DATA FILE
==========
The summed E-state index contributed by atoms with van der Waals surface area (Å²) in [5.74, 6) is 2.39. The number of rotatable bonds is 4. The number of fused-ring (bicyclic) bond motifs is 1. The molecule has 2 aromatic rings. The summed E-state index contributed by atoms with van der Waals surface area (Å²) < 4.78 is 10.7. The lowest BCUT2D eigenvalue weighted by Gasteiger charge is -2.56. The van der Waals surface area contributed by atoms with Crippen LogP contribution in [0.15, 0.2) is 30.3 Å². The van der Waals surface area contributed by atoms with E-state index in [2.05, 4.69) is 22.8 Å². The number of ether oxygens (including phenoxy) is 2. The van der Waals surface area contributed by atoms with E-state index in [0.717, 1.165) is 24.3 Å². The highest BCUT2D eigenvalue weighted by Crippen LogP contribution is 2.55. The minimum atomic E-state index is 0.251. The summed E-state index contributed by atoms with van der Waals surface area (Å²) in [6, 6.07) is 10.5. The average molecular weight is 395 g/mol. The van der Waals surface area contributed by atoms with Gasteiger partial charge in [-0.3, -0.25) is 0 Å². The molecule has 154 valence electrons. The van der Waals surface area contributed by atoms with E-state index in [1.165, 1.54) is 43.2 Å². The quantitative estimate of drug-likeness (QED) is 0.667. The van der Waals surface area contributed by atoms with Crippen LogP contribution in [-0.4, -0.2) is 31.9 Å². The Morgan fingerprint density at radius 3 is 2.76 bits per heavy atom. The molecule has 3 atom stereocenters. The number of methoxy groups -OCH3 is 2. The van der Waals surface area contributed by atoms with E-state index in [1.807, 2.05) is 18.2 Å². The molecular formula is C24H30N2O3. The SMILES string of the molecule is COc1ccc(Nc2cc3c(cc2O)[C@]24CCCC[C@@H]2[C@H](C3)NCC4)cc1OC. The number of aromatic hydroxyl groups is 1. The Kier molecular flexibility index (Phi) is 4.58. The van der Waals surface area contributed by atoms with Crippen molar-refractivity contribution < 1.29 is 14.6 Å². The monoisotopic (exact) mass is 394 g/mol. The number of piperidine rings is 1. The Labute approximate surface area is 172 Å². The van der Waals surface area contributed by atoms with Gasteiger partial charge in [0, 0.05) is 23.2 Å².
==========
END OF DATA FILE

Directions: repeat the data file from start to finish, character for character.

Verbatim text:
The summed E-state index contributed by atoms with van der Waals surface area (Å²) in [5.74, 6) is 2.39. The number of rotatable bonds is 4. The number of fused-ring (bicyclic) bond motifs is 1. The molecule has 2 aromatic rings. The summed E-state index contributed by atoms with van der Waals surface area (Å²) < 4.78 is 10.7. The lowest BCUT2D eigenvalue weighted by Gasteiger charge is -2.56. The van der Waals surface area contributed by atoms with Crippen LogP contribution in [0.15, 0.2) is 30.3 Å². The van der Waals surface area contributed by atoms with E-state index in [2.05, 4.69) is 22.8 Å². The number of ether oxygens (including phenoxy) is 2. The van der Waals surface area contributed by atoms with E-state index in [0.717, 1.165) is 24.3 Å². The highest BCUT2D eigenvalue weighted by Crippen LogP contribution is 2.55. The minimum atomic E-state index is 0.251. The summed E-state index contributed by atoms with van der Waals surface area (Å²) in [6, 6.07) is 10.5. The average molecular weight is 395 g/mol. The van der Waals surface area contributed by atoms with Gasteiger partial charge in [-0.3, -0.25) is 0 Å². The molecule has 154 valence electrons. The van der Waals surface area contributed by atoms with E-state index in [1.165, 1.54) is 43.2 Å². The quantitative estimate of drug-likeness (QED) is 0.667. The van der Waals surface area contributed by atoms with Crippen LogP contribution in [-0.4, -0.2) is 31.9 Å². The Morgan fingerprint density at radius 3 is 2.76 bits per heavy atom. The molecule has 3 atom stereocenters. The number of methoxy groups -OCH3 is 2. The van der Waals surface area contributed by atoms with E-state index in [1.807, 2.05) is 18.2 Å². The molecular formula is C24H30N2O3. The SMILES string of the molecule is COc1ccc(Nc2cc3c(cc2O)[C@]24CCCC[C@@H]2[C@H](C3)NCC4)cc1OC. The number of aromatic hydroxyl groups is 1. The Kier molecular flexibility index (Phi) is 4.58. The van der Waals surface area contributed by atoms with Crippen molar-refractivity contribution < 1.29 is 14.6 Å². The monoisotopic (exact) mass is 394 g/mol. The number of piperidine rings is 1. The Labute approximate surface area is 172 Å². The van der Waals surface area contributed by atoms with Gasteiger partial charge in [0, 0.05) is 23.2 Å².